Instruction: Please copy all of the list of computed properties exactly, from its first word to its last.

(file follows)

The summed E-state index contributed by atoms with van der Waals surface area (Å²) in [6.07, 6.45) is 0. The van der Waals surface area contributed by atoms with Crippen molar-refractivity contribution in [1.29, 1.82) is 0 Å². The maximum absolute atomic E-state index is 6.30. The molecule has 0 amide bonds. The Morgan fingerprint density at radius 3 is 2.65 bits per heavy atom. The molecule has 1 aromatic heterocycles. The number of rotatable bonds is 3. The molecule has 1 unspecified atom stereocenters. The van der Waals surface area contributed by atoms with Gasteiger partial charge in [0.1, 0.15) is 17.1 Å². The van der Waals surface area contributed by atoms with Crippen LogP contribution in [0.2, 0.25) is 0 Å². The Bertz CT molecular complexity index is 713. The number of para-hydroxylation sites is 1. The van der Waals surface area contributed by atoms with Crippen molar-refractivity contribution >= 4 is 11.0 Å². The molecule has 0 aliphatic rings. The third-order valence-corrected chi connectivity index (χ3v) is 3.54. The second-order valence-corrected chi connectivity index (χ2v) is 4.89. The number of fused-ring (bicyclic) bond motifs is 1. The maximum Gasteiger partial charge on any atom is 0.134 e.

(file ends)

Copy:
The summed E-state index contributed by atoms with van der Waals surface area (Å²) in [6.07, 6.45) is 0. The van der Waals surface area contributed by atoms with Crippen molar-refractivity contribution in [1.29, 1.82) is 0 Å². The maximum absolute atomic E-state index is 6.30. The molecule has 0 amide bonds. The Morgan fingerprint density at radius 3 is 2.65 bits per heavy atom. The molecule has 1 aromatic heterocycles. The number of rotatable bonds is 3. The molecule has 1 unspecified atom stereocenters. The van der Waals surface area contributed by atoms with Gasteiger partial charge in [0.1, 0.15) is 17.1 Å². The van der Waals surface area contributed by atoms with Crippen LogP contribution in [0.2, 0.25) is 0 Å². The Bertz CT molecular complexity index is 713. The number of para-hydroxylation sites is 1. The van der Waals surface area contributed by atoms with Crippen molar-refractivity contribution >= 4 is 11.0 Å². The molecule has 0 aliphatic rings. The third-order valence-corrected chi connectivity index (χ3v) is 3.54. The second-order valence-corrected chi connectivity index (χ2v) is 4.89. The number of fused-ring (bicyclic) bond motifs is 1. The maximum Gasteiger partial charge on any atom is 0.134 e.